Italian Futurism

*Giacomo Balla, Marinetti (1925)

Italian Futurism was initially a literary movement created by Filippo Tommaso Marinetti in 1909 with the manifesto Le Futurisme [1]. The intentions of this manifesto was a wake-up call to Marinetti's countrymen to make them aware that they had been 'wearing second-hand clothes for too long.' It was time for them to create a new art for themselves, forged out of the beauty of speed and a glorification of war: Art, in fact, can be nothing but violence, cruelty, and injustice. That the manifesto was first written in French and published in the Parisian newspaper Le Figaro before any of the new Futurist art existed, typified Marinetti's understanding of the power of the media to work for him and disseminate his ideas.

M. Angelini, Ritratto di Marinetti (1916)

F. T. Marinetti along with the artists that he gathered around him, wrote manifestos not only on literature, music, dance, performance, painting, architecture, etc. but also on almost all aspects touching everyday life, such as clothing, food [2], smells, war and lust [3]. Futurism was the first attempt in the 20th century to reinvent life as it was being transfixed by new technologies and conceive of a new race in the form of machine-extended man. Futurism succinctly reiterated a cognate set of ideas which reverberates all through a multitude of forms in 20th century art expression.

These were ideas which were already in the air, many filtering up through the Symbolist and Expressionistic poets of the 19th century. The impact of radically new forms of technology had made profound effects upon Western culture, and these too were at the core of the Futurist enterprise. From the collapse and bankruptcy of traditional Western art forms and aesthetics at the end of 19th century, the art of discontinuity and rupture was produced [4].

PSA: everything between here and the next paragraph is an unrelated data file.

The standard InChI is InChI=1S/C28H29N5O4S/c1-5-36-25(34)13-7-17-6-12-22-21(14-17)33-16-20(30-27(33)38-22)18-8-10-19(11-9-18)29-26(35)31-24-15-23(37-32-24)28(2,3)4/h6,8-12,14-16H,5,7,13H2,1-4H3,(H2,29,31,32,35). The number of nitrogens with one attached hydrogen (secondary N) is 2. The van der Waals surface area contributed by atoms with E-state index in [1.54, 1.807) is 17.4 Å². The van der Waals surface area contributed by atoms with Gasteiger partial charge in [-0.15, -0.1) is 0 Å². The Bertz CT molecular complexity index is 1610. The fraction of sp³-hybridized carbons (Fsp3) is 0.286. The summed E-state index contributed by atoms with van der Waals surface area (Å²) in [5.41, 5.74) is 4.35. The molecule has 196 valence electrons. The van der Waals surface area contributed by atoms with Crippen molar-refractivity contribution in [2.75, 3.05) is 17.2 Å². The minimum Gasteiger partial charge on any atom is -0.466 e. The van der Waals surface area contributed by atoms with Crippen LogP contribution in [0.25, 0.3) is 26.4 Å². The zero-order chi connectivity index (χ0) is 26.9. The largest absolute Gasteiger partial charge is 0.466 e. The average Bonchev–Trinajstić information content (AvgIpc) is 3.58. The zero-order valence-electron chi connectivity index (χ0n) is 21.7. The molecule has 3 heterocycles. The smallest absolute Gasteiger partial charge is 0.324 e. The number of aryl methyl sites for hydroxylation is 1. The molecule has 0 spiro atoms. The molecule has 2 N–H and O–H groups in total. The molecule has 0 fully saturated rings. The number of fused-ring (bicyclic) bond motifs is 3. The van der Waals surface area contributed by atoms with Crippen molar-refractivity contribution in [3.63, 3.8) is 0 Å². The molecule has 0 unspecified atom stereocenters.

Fortunato Depero, Incendio (1929)

. The Italians were among the first to identify and place their own claims upon these new ways of perceiving and acting. Marinetti took a group of Italian painters to Paris to show them how they should be painting and particularly expose them to Cubism [5]. He also used his quite sophisticated skills as the 'caffeine of Europe' to manipulate the media and proselytize Futurism all over the world. However, his actual appearance in the local neighborhoods of artists spawned as much violent reaction (such as the Vorticism movement of Pound and Lewis) as it did influence. In Russia, the development of the local cubo-futurism movement was associated to Marinetti's efforts largely through a quirk in translation. When the members of the movement finally did meet Marinetti, they ended up distancing themselves as far as possible from Marinetti's ideas of art as technological warfare. Many other manifestations and reactions to Futurism sprang up throughout the world during the early part of the century in Hungary, Poland, Ukraine, Holland, Portugal, America (particularly synchronistic art and the poetry of Hart Crane), as well as other places.

Futurist literary theory[6] was intent upon increasing the expressivity of language. A Futurist poet would project words from the page like a machine gun firing bullets. This they did with a variety of techniques both visually and sonically. They were especially interested in those methods which would blur the borderline between the dimensions to create a synesthesia: by evoking all of the senses, the work would have a more profound impact.

*Paolo Buzzi, parole in liberta (1916)